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Rheological and Drying Considerations for Uniformly Gravure-Printed Layers: Towards Large-Area Flexible Organic Light-Emitting Diodes

Authors

  • Gerardo Hernandez-Sosa,

    Corresponding author
    1. Light Technology Institute, Karlsruhe Institute of Technology, Engesserstr. 13, 76131 Karlsruhe, Germany
    2. InnovationLab GmbH, Speyerer Strasse 4, 69115 Heidelberg, Germany
    • Light Technology Institute, Karlsruhe Institute of Technology, Engesserstr. 13, 76131 Karlsruhe, Germany.
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  • Nils Bornemann,

    1. Institute for Printing Science and Technology, Technical University Darmstadt, Magdalenenstr. 2, 64289 Darmstadt, Germany
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  • Ingo Ringle,

    1. Heidelberger Druckmaschinen AG, Kurfürstenanlage 52-60, 69115 Heidelberg, Germany
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  • Michaela Agari,

    1. Heidelberger Druckmaschinen AG, Kurfürstenanlage 52-60, 69115 Heidelberg, Germany
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  • Edgar Dörsam,

    1. Institute for Printing Science and Technology, Technical University Darmstadt, Magdalenenstr. 2, 64289 Darmstadt, Germany
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  • Norman Mechau,

    Corresponding author
    1. Light Technology Institute, Karlsruhe Institute of Technology, Engesserstr. 13, 76131 Karlsruhe, Germany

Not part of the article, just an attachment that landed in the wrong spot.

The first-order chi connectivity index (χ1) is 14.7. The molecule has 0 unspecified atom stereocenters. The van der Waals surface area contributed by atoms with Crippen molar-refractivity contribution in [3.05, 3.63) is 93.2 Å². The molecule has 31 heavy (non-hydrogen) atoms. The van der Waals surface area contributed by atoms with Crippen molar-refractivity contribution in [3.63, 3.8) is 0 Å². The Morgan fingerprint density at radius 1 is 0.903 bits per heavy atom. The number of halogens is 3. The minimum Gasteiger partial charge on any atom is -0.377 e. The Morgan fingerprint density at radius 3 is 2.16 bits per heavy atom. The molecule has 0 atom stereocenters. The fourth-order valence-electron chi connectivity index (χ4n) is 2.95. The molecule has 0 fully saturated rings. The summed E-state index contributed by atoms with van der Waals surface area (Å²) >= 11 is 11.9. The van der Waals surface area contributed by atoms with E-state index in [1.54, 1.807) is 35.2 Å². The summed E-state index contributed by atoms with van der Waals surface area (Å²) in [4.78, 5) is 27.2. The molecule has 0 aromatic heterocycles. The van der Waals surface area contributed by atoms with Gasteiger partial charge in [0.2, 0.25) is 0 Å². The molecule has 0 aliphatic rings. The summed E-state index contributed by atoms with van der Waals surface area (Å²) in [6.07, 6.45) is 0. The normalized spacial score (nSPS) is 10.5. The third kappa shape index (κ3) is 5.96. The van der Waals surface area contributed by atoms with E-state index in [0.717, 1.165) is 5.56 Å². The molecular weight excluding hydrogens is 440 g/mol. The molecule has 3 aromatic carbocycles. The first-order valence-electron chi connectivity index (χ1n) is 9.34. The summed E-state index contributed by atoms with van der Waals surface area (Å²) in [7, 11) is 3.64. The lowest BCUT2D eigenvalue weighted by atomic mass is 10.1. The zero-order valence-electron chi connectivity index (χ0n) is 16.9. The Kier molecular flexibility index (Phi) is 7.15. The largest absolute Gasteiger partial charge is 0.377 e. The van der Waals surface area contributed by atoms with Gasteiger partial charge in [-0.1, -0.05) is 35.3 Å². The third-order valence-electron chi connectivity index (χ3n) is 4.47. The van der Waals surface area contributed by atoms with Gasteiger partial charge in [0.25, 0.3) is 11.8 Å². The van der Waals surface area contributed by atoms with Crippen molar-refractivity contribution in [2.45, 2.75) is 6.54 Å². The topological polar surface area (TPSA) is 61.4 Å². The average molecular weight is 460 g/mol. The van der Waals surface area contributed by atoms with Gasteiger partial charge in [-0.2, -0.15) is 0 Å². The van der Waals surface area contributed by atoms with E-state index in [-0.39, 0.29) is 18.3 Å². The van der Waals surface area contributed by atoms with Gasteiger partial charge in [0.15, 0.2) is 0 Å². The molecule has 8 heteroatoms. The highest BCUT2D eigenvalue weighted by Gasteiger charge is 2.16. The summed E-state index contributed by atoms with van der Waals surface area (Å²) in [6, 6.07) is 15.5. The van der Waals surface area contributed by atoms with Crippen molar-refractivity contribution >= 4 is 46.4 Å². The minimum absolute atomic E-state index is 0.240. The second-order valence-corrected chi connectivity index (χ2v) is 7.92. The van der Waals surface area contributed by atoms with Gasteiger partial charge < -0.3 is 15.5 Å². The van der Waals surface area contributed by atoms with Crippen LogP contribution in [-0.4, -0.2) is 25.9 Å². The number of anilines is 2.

2. InnovationLab GmbH, Speyerer Strasse 4, 69115 Heidelberg, Germany
    • Light Technology Institute, Karlsruhe Institute of Technology, Engesserstr. 13, 76131 Karlsruhe, Germany.
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  • Uli Lemmer

    1. Light Technology Institute, Karlsruhe Institute of Technology, Engesserstr. 13, 76131 Karlsruhe, Germany
    2. InnovationLab GmbH, Speyerer Strasse 4, 69115 Heidelberg, Germany
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Abstract

Printing organic semiconductor inks by means of roll-to-roll compatible techniques will allow a continuous, high-volume fabrication of large-area flexible optoelectronic devices. The gravure printing technique is set to become a widespread process for the high throughput fabrication of functional layers. The gravure printing process of a poly-phenylvinylene derivative light-emitting polymer dissolved in a two solvent mixture on poly(3,4-ethylenedioxythiophene):poly(styrene sulfonate) (PEDOT:PSS) is studied. The surface tensions, contact angles, viscosities, and drying times of the formulations are investigated as a function of the solvent volume fraction and polymer concentration. The properties of the ink grant a homogeneous printed layer, suitable for device fabrication, when the calculated film leveling time is shorter than a critical time, at which the film has been frozen due to loss of solvent via evaporation. The knowledge obtained from the printing process is applied to fabricate organic light-emitting diodes (OLEDs) on flexible substrates, yielding a luminance of ≈5000 cd m−2.

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